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(Adds portfolio manager comment, updates prices to close)
* TSX ends down 20.07 points, or 0.14 percent, at 14,732.98
* Eight of the TSX's 10 main groups close lower
By Alastair Sharp
TORONTO, June 17 (Reuters) - Canada's main stock index slipped on Wednesday as the country's biggest banks retreated, after the U.S. Federal Reserve moved cautiously towards rate hikes later this year.
The central bank of Canada's main trading partner said the U.S. economy is growing moderately as it trimmed its growth forecasts and stretched out its timeline for higher borrowing costs.
Toronto-Dominion Bank led the decliners, down 0.8 percent at C$53.86, while Royal Bank of Canada slipped 0.6 percent to C$78.05 and Bank of Nova Scotia declined 0.8 percent to C$65.28. The heavily-weighted financial group fell 0.6 percent.
The biggest pushback came from the materials group, which gained 0.8 percent overall, as miners benefited from a higher gold price. Barrick Gold Corp rose 2.6 percent to C$14.13.
Other major gainers included Canadian National Railway , which rose 0.8 percent to C$73.95.
The Toronto Stock Exchange's S&P/TSX composite index slipped 20.07 points, or 0.14 percent, to 14,732.98. Eight of the index's 10 main groups fell, while the energy sector was barely positive.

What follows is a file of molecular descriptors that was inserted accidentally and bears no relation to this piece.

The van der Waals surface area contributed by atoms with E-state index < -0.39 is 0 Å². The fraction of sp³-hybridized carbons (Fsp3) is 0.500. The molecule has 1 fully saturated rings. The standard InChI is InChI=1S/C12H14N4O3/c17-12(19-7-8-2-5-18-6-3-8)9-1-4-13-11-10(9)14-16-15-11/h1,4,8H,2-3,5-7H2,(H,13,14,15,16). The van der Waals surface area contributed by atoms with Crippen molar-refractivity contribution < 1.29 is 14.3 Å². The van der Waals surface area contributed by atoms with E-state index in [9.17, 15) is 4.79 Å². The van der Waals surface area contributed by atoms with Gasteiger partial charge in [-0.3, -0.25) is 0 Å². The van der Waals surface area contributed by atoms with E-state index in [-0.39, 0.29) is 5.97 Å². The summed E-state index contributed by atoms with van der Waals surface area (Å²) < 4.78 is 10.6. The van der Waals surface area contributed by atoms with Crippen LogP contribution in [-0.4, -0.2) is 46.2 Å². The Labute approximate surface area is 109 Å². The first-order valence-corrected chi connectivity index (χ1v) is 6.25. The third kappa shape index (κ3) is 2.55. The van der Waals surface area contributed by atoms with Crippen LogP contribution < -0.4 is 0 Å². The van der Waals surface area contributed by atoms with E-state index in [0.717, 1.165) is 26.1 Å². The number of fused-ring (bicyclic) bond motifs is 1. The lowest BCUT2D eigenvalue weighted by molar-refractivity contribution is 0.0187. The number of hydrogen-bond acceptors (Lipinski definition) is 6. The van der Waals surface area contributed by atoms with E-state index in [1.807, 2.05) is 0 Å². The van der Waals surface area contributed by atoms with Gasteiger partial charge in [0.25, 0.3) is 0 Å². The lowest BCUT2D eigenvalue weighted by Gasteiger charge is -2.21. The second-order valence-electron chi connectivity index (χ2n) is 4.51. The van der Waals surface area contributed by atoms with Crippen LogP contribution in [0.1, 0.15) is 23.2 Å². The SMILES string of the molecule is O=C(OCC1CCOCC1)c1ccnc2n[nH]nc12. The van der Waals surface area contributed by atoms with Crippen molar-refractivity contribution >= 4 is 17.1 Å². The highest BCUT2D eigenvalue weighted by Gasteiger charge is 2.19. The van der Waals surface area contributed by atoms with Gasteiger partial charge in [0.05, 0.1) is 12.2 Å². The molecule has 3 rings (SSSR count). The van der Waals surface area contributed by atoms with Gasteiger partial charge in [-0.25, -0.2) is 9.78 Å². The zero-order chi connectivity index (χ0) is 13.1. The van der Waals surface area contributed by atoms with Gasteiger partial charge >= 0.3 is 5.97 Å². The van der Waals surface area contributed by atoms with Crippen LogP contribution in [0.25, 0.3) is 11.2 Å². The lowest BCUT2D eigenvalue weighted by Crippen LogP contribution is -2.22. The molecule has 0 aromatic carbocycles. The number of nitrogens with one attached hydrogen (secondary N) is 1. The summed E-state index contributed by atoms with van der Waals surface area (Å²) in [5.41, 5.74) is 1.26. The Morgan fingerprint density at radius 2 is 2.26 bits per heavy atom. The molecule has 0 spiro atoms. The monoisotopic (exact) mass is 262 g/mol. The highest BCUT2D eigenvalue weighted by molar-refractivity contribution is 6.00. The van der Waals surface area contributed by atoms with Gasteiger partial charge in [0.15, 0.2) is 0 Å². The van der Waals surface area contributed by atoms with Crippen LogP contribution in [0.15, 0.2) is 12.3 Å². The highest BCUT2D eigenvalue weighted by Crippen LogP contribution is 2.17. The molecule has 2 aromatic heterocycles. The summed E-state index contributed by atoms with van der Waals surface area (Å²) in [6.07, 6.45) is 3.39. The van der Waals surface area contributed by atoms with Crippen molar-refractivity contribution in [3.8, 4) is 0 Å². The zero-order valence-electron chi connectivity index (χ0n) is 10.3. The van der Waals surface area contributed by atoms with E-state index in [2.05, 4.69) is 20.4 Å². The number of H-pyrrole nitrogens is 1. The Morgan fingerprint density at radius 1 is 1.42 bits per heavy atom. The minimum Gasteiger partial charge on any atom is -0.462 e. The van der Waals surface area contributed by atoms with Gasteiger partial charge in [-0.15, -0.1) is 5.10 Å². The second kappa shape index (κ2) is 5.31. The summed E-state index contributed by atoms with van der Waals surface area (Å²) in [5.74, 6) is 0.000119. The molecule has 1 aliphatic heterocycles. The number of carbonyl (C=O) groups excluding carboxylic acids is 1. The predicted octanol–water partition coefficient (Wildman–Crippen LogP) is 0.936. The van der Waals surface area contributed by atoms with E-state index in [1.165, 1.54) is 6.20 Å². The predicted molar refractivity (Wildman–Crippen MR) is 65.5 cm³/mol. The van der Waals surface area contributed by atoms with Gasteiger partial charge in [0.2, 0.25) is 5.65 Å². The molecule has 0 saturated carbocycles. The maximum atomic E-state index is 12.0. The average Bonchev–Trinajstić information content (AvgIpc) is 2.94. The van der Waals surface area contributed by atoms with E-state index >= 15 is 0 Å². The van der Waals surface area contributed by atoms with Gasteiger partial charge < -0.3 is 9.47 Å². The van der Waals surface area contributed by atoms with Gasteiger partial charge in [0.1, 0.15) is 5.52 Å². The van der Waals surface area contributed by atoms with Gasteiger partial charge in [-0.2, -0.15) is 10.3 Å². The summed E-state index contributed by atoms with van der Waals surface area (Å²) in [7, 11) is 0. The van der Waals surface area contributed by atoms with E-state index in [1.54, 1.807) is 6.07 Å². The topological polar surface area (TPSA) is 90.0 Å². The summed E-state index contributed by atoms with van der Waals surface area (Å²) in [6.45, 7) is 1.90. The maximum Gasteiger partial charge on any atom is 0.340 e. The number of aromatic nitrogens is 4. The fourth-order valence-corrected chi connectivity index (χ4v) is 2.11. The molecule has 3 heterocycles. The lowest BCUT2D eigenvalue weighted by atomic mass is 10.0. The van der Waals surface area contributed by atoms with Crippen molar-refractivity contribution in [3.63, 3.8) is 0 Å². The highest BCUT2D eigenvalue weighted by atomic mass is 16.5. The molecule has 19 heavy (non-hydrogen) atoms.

Investors are reluctant to return to energy names as crude prices struggle to move higher following last year's swoon.
"I do not think we can predict when and if there will be a bottom, but it does certainly feel like the world is awash with oil," said Diana Avigdor, a portfolio manager and head of trading at Barometer Capital Management.
Crude prices, which rallied sharply earlier in the session, pared much of their gains after data showed U.S. gasoline inventories rose unexpectedly and stocks at Cushing also rose.
The TSX has struggled to hold on to gains since peaking at 2015 highs in mid-April.
"The Canadian market has meandered lower for the past month and has really returned very poor results year-to-date, but that was then, things can change quite rapidly," Barry Schwartz, vice president and portfolio manager at Baskin Financial Services.
Additional reporting by Solarina Ho and Leah Schnurr; Editing by W Simon and Diane Craft